Jon Hamilton Beer has fueled a lot of bad ideas. But on a Friday afternoon in 2007, it helped two Alzheimer's researchers come up with a really a good one. Neuroscientists Robert Moir and Rudolph Tanzi were sipping Coronas in separate offices during "attitude adjustment hour" at Massachusetts General Hospital, Harvard's largest teaching hospital. And, by chance, each scientist found himself wondering about an apparent link between Alzheimer's disease and the immune system. Moir had been surfing through random scientific papers online — something he does for an hour or so on most Fridays. "I cruise wherever my fancy takes me," he says. And on this day, he cruised to research on molecules known as antimicrobial peptides. They're part of the ancient immune system that's found in all forms of life and plays an important role in protecting the human brain. One way antimicrobial peptides protect us is by engulfing and neutralizing a germ or some other foreign invader. That gives newer parts of the immune system time to get mobilized. These peptides are "extremely important," Moir says. "They're not like legacies from an immune system we don't use anymore. If you don't have them, you're going to die in a couple of hours." As Moir surfed through paper after paper, he realized that one of these ancient molecules, known as LL-37, looked a lot like a molecule closely associated with Alzheimer's. That molecule is called amyloid-beta and it forms the sticky plaques that tend to build up in the brains of people with dementia. © 2018 npr

Keyword: Alzheimers; Neuroimmunology
Link ID: 24680 - Posted: 02.19.2018

Laurel Hamers AUSTIN, Texas — Babies’ stroke-damaged brains can pull a mirror trick to recover. A stroke on the left side of the brain often damages important language-processing areas. But people who have this stroke just before or after birth recover their language abilities in the mirror image spot on the right side, a study of teens and young adults shows. Those patients all had normal language skills, even though as much as half of their brain had withered away, researchers reported February 17 at the annual meeting of the American Association for the Advancement of Science. Researchers so far have recruited 12 people ages 12 to 25 who had each experienced a stroke to the same region of their brain’s left hemisphere just before or after birth. People who have this type of stroke as adults often lose their ability to use and understand language, said study coauthor Elissa Newport, a neurology researcher at Georgetown University Medical Center in Washington, D.C. MRI scans of healthy siblings of the stroke patients showed activity in language centers in the left hemisphere of the brain when the participants heard speech. The stroke patients showed activity in the exact same areas — just on the opposite side of the brain. It’s well established that if an area of the brain gets damaged, other brain areas will sometimes compensate. But the new finding suggests that while young brains have an extraordinary capacity to recover, there might be limits on which areas can pinch-hit. |© Society for Science & the Public 2000 - 2018.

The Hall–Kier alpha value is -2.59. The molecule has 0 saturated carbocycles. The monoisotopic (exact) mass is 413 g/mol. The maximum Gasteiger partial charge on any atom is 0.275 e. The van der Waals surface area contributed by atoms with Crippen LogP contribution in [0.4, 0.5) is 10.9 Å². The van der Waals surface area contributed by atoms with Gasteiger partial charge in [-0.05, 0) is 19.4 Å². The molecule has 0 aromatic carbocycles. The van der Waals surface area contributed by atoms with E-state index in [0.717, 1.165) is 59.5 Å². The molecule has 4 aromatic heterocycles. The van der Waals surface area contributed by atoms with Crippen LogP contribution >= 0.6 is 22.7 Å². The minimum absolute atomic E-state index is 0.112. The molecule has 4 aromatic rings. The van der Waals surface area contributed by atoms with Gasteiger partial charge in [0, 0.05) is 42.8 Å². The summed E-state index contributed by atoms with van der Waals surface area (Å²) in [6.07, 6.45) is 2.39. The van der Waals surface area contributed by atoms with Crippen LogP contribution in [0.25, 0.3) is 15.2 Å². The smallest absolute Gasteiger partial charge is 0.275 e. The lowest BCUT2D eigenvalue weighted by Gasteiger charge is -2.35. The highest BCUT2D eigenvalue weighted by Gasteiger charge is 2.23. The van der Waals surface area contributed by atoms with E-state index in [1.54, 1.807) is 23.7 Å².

Keyword: Laterality; Stroke
Link ID: 24678 - Posted: 02.19.2018

By John Carroll, For years now the gold standard for R&D in Alzheimer’s disease has focused on generating convincing evidence that any new therapy being studied could slow the cognitive decline of patients and help preserve their ability to perform the kind of daily functions that can keep a patient independent for a longer period of time. That’s a hurdle no one has managed to clear for well over a decade. So now, with late-stage clinical failures piling up, the U.S. Food and Drug Administration (FDA) has set off down a path to adapt those standards as researchers are pushed inexorably into earlier and earlier forms of the disease, ahead of the brain damage inflicted by Alzheimer’s. In a set of draft guidances, the agency essentially proposed to offer an approval pathway for new drugs that could prevent the onset of the devastating symptoms of Alzheimer’s if drug developers could hit acceptable biomarkers that indicate the drug is working. And they’re likely going to continue with a new gold standard that will focus on long-term cognition alone, lowering the bar for drugs for an enormous and growing market. David Miller, the clinical vice president of Bracket, a Washington, D.C.-based tech provider which specializes in Alzheimer’s studies, tells me the draft guidance hit just after a meeting of the Washington, D.C.-based Alzheimer’s Association research group, which was discussing how you might be able to use a mix of markers for amyloid β and tau—two toxic proteins frequently cited as likely triggers—alongside neurodegenerative markers to identify patients who could be enrolled at a very early point in the disease. © 2018 American Association for the Advancement of Science.